How Cyprus's first serial killer highlighted the island's institutional racism and sexism
Updated: Jul 9, 2020
Known as the island’s first serial killer, Nikos Metaxas confessed to the murders of five women and two children, all foreigners, just two short years ago.
What has become known as the Mitsero Murders, 35-year-old Metaxas, a Greek-Cypriot former army officer, admitted to a series of murders of the island of Cyprus taking place between September 2016 and August 2018.
A 10-page handwritten confession revealed that Metaxas prayed on foreign women in low-paid household jobs. Five out of seven of the victims were all female workers from overseas countries including Nepal, the Philippines, and Romania. The other two victims were daughters of two of the adult women who were murdered.
36-year-old Romanian woman Livia Florentina Bunea and her eight-year-old daughter Elena, were both killed in September 2016 and are thought to have been the first victims.
Detailing his serial killing saga, Metaxas had met the women on the dating site Badoo.
The case came to public attention when unusually heavy rainfall in April 2019 flushed out the body of the first victim, Mary Rose Tiburcio, from a mine shaft near Mitsero. The body was discovered by an unsuspecting German tourist.
Another body was discovered in a well at a firing range near Orounta.
Three of Metaxas's victims were wrapped in sheets, stuffed into suitcases, and disposed of in the Red Lake near Mitsero. After heavy search efforts, the latest body, that of Tiburcio’s six-year-old daughter Sierra, was found in Lake Memi near Xyliatos.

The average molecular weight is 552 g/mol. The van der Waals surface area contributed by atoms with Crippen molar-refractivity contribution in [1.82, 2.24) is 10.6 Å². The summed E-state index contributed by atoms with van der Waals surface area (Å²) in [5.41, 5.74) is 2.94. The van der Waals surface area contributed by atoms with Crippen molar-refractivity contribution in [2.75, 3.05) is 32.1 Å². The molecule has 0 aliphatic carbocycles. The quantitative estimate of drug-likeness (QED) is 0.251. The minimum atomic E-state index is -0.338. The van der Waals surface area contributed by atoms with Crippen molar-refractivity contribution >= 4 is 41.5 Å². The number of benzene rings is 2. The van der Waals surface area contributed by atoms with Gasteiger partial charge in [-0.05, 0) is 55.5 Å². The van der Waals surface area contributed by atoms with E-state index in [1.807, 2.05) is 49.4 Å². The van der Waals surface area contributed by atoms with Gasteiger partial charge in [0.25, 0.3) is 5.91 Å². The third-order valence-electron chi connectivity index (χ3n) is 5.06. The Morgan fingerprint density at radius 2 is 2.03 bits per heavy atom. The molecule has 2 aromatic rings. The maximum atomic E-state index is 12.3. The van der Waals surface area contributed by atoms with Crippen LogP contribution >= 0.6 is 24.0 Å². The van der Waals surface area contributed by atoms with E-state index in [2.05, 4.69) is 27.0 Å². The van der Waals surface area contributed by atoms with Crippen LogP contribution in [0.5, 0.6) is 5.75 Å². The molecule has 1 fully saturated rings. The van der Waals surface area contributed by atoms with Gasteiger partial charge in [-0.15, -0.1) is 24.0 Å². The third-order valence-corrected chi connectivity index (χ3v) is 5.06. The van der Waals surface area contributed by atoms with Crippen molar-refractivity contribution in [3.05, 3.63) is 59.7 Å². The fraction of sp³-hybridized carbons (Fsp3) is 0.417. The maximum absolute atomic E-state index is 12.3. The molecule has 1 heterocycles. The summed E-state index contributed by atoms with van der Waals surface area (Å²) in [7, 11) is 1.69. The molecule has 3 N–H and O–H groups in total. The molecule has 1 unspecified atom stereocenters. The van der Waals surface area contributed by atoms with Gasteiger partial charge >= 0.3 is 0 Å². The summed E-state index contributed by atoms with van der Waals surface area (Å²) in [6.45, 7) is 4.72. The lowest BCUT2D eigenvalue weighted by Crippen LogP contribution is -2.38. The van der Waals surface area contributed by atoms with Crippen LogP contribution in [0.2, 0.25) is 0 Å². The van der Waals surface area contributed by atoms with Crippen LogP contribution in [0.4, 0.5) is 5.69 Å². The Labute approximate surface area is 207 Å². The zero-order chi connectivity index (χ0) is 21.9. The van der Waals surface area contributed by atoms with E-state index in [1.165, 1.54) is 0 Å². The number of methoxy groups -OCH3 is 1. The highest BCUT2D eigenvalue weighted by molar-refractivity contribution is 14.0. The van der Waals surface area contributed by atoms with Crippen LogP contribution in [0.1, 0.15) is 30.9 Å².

Before becoming a named suspect, multiple women came forward to accuse Metaxas of very serious crimes such as rape. He was also formally accused of evidence tampering and obstruction of justice – critical evidence for these charges was believed to have been destroyed or “lost”.
Pleading guilty on 24 June 2018, Metaxas received seven life sentences, the biggest sentence ever given in Cyprus.
Rightly so, the murders sparked immense public outrage and criticism towards the negligence and incompetence of the island’s police force, as many of the victims had been reporting as missing by relatives as far back as September 2016, only to be met with indifference and a lack of progress in the investigation.
Amid the public outcry, a criminal enquiry was ordered, resulting in a 350-page report that assigned responsibility to a number of police officers of different ranks who handled the complaints.
President Nicos Anastasiades condemned the authorities’ “sheer negligence and inefficiency”, adding his belief that their actions were “definitely not guided by any racist motives”.
The President has since sacked the chief police officer over the botched investigation.
Two years following the damning report, 15 police officers have been charged with dereliction of duty in connection with the Mitsero murders case. Andreas Pachalides, President of the Independent Police Complaints Authority has said that the authority’s criminal investigators were now drawing up the list of witnesses so as to prepare the charge sheet and submit cases to court.